We are nearing the end of the year and November was another fantastic month for the Center for a Stateless Society. We were honored to be able to publish a Portuguese translation of Kevin Carson’s The Iron Fist Behind the Invisible Hand and included a brand new introduction, by Carson, just for our Portuguese speaking readers. Our Portuguese speaking writers and translators are amazing and our growing presence in Brazil is humbling. Our Brazilian fans are the most active and engaged part of our social media outreach. Our C4SS Portuguese facebook “like” page has already reached 3,000 likes, up from 2,000, in only two months. At this rate of growth, I wouldn’t be surprised if Centro por uma Sociedade Sem Estado eclipses our C4SS English facebook counterpart in traffic and support by 2017.
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What will $5 a month get you from C4SS? Well let’s see,
For the month of November, C4SS published:
And, thanks to the dedication of our Media Coordinators and translators, C4SS translated and published:
Fellows on Patreon
Kevin Carson and Thomas Knapp have both popped up on the creator supporting site Patreon. Patreon allows individual to directly support their favorite creators, or in this case, left-libertarian writers. You can pledge any amount that fits your budget or enjoyment of their work, and, for certain pledged amounts, they offer bonuses.
C4SS Study: Power and Property
C4SS Fellow, Grant Mincy, has complete the first of two full length studies for C4SS on the topics of power, property, commons governance and ecology. The first, Power and Property: A Corollary, takes us through a sketch of how property and power share a mutually determining relationship that can either liberate or destroy us. He then gives a history of the people, institutions, flora, fauna and biome of the Appalachian Mountains; using the setting as a backdrop for describing and explaining the interconnected relationship between power and property.
When thinking of Appalachia, I am amazed by the sheer amount of water in the region. Imagine a drop of water falling from the sky over the rolling mountain ecosystem. As it plummets towards the Earth, a vast green valley and ridge awaits it. The water may land on a mountaintop, perhaps on the limbs of a great Eastern Hemlock, only to join with countless other molecules and make its way to the topsoil. The water would either provide nutrients to the local plant community or make its way into the ground where millions of microbes and bacteria await to naturally filter the precious resource. Water could escape to fresh mountain springs, to be lapped up by a number of animals or perhaps travel further still — until a great turn in the rocky slope takes it to the beginnings of a trickling stream. Here, the water will travel along the river continuum, passing vast aquatic communities, providing habitat for some of the regions incredible, endemic biodiversity. The water will carve and erode ancient rock, just to lay the sediments that will one day tell future travelers about our unique place in history. Water is nourishment, and it is incredibly important to this regions ecology.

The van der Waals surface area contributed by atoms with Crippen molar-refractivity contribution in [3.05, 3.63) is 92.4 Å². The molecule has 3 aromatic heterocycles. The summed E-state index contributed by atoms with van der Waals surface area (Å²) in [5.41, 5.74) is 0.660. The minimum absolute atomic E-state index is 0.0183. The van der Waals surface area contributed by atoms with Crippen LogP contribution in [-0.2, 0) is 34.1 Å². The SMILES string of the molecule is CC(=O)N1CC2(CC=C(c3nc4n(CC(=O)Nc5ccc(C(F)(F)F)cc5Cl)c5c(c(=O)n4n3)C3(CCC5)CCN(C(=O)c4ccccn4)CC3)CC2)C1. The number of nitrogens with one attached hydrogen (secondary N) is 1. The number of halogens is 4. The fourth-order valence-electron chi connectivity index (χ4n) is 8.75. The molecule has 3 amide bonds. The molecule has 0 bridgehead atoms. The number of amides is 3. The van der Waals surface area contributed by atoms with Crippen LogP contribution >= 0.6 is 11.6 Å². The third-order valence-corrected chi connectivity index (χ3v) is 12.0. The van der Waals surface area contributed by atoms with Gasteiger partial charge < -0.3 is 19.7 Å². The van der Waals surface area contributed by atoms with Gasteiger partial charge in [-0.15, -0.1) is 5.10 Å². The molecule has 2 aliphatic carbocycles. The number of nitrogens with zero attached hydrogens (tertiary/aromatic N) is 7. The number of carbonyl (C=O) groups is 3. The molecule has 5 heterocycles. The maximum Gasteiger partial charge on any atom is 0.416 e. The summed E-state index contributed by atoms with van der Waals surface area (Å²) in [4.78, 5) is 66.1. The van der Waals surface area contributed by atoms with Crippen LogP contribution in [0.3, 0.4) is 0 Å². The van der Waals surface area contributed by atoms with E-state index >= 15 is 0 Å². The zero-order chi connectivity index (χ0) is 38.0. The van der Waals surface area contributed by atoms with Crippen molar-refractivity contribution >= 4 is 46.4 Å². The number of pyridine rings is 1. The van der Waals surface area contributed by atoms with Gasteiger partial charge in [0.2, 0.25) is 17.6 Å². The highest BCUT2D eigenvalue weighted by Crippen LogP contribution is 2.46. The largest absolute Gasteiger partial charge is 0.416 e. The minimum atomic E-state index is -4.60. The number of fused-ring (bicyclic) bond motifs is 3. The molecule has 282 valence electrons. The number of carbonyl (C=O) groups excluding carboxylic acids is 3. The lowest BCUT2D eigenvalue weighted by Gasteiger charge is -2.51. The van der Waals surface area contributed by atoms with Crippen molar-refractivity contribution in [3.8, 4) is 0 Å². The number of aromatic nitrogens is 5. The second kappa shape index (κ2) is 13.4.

In the final analysis, any individual or institution with a claim to property wields power. When the libertarian examines property rights, they must consider systems of power, domination, enclosure and assimilation. If one is to mix labor with land, the individual(s) hold dominion over it. A claim to property is a claim to power, but where should such power lie? If we wish for a society rooted in liberty, then there exist a necessary reclaiming of the commons. Full commitment to liberty demands both the individual and the collective.
Kevin Carson has just turned in his latest study, his eighteenth study for C4SS, surveying the Kropotkinian anarchism of Colin Ward. We expect to publish this study by the end of December.
The Communism of Everyday Life
We were finally able to publish Kevin Carson’s anticipated review of David Graeber’s Debt: The First 5,000 Years this month. It complements nicely last month’s Debt… review, Debt: The Possibilities Ignored, by William Gillis.
David Graeber is one of the social theorists, along with Pyotr Kropotkin, James C. Scott, Elinor Ostrom and Colin Ward, that offers invaluable insights into how a stateless society is likely to look and feel. Graeber also offers us important historical and analytical tools for identifying weak points in the state’s hold over our lives and drawing attention to those existing aspects of our lives that offer a bulwark against the state and possibilities for expanding liberty. As Kevin Carson summarizes:
If we look at things in another few decades, I think, I think we will see a world in which surviving states, corporations and other hierarchical institutions are much weaker and much smaller, the major portion of social life will be coordinated by self-organized, horizontal institutions like local markets, p2p networks and social commons, and average people have a degree of control over the circumstances of their daily lives unprecedented since the hunter-gather era or the pre-state agrarian village.
Graeber’s book, and the view of human nature presented in it, is a tribute to the fact that — in the words of the Inuit hunter’s declaration — we are human; and because we are human we help each other. We have done this since our hunter-gather origins, long before the rise of states, and states — despite their pretensions of the contrary — have acted largely to suppress this human tendency or subvert it, in the interest of making us easier for one parasitic ruling class after another to exploit.
Jester’s for the Warfare State
Ryan Calhoun‘s article, Jon Stewart, Jester for the Warfare State, struck a chord, positively and negatively, with audiences that see him as an important critique against the absurdity of state power and those that see him as running interference for the status quo against radical levelling alternatives to the state altogether.